• Prior to discharge, adolescents who present with deliberate ingestions need a risk assessment regarding the likelihood of further ingestions or other attempts to self-harm
    • Assessment of other drug and alcohol use should also be undertaken
    • If, after risk assessment, it is deemed safe to discharge a patient from hospital, but ongoing mental health or drug and alcohol needs are identified, the adolescent should be linked with appropriate services (see links below for services in the State of Victoria). 

    Discharge information and follow-up

    Parent Information: Poisoning prevention for children
    Prevention of poisoning (Victorian Poisons Information Centre)

    Poisons Information Centre: phone 13 11 26

    Poisons Information Centre
    Child & Adolescent Mental Health Services (CAMHS): Victorian government mental health services are region-based
    Orygen Youth Health: Specialist mental health services for people aged 15–25 years, residing in the western and north-western regions of metropolitan Melbourne. Triage/intake - 1800 888 320.
    Headspace: National Youth Mental Health Foundation with local headspace centres

    YSAS (Youth Support and Advocacy Service): Outreach teams across Melbourne and regional Victoria for young people experiencing significant problems with alcohol and/or drug use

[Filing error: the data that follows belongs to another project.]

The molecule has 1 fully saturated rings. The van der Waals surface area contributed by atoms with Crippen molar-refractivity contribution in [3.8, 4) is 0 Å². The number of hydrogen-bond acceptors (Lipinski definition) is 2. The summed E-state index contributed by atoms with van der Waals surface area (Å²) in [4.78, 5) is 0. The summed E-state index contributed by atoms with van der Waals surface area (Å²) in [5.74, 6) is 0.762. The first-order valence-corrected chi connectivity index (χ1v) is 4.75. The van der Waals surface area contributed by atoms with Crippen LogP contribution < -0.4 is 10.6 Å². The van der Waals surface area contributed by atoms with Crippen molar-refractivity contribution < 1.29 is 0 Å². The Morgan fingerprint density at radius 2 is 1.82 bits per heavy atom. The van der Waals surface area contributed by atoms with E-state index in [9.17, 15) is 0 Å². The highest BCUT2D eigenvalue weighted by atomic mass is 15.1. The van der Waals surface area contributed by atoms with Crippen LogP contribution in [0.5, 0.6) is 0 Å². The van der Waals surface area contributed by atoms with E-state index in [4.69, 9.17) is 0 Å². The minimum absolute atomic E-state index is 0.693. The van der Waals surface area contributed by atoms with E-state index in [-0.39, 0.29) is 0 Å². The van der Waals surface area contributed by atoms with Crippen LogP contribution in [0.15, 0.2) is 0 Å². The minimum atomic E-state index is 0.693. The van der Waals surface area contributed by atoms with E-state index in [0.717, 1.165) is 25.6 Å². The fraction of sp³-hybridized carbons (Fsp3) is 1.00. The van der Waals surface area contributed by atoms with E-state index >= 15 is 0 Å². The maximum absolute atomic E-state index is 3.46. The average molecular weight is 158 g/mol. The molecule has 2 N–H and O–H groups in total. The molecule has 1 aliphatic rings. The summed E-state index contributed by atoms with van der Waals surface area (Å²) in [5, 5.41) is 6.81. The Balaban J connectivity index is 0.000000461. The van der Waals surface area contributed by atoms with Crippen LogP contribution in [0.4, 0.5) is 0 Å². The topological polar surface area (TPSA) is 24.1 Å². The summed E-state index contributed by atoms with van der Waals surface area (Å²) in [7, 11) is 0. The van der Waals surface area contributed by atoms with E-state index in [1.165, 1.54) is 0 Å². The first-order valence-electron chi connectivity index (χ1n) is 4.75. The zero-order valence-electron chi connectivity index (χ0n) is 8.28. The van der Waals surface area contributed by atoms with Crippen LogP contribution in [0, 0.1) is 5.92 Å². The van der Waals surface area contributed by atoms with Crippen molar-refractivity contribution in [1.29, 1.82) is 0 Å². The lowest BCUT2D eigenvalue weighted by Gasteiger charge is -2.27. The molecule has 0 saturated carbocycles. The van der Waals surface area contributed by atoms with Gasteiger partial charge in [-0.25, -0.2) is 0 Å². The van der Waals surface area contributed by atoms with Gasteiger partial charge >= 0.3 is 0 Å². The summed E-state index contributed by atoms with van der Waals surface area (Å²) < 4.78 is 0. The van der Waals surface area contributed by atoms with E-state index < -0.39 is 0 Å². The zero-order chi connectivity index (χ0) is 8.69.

YoDAA: Victoria’s Youth Drug and Alcohol Advice service - provides information and support for youth AOD needs or anyone concerned about a young person
    Infoxchange Service Seeker: Search for local community support services eg local doctor, dentist, counselling services, drug and alcohol services. 

    Last Updated December 2020

  • Reference List

    1. Austin Health Toxicology Service, Sulfonylureas. https://www.austin.org.au/Assets/Files/Sulphonylureas%20guideline_SG.pdf, version 2, published 2/2019 (viewed September 2020)
    2. Chu, J. and Stolbach, A. Metformin Poisoning. 2015. UpToDate www.uptodate.com (viewed September 2020)
    3. Chu, J. and Stolbach, A. Sulfonylurea Agent Poisoning. 2020. UpToDate www.uptodate.com (viewed September 2020)
    4. Murray, L. et al. Toxicology Handbook 3rd Edition. 2015. Churchill Livingston
    5. TOXINZ™ National Poisons Centre New Zealand 2020, Sulfonylureas, https://www-toxinz-com-acs-hcn-com-au.eu1.proxy.openathens.net/Spec/1873324/258617 (viewed September 2020)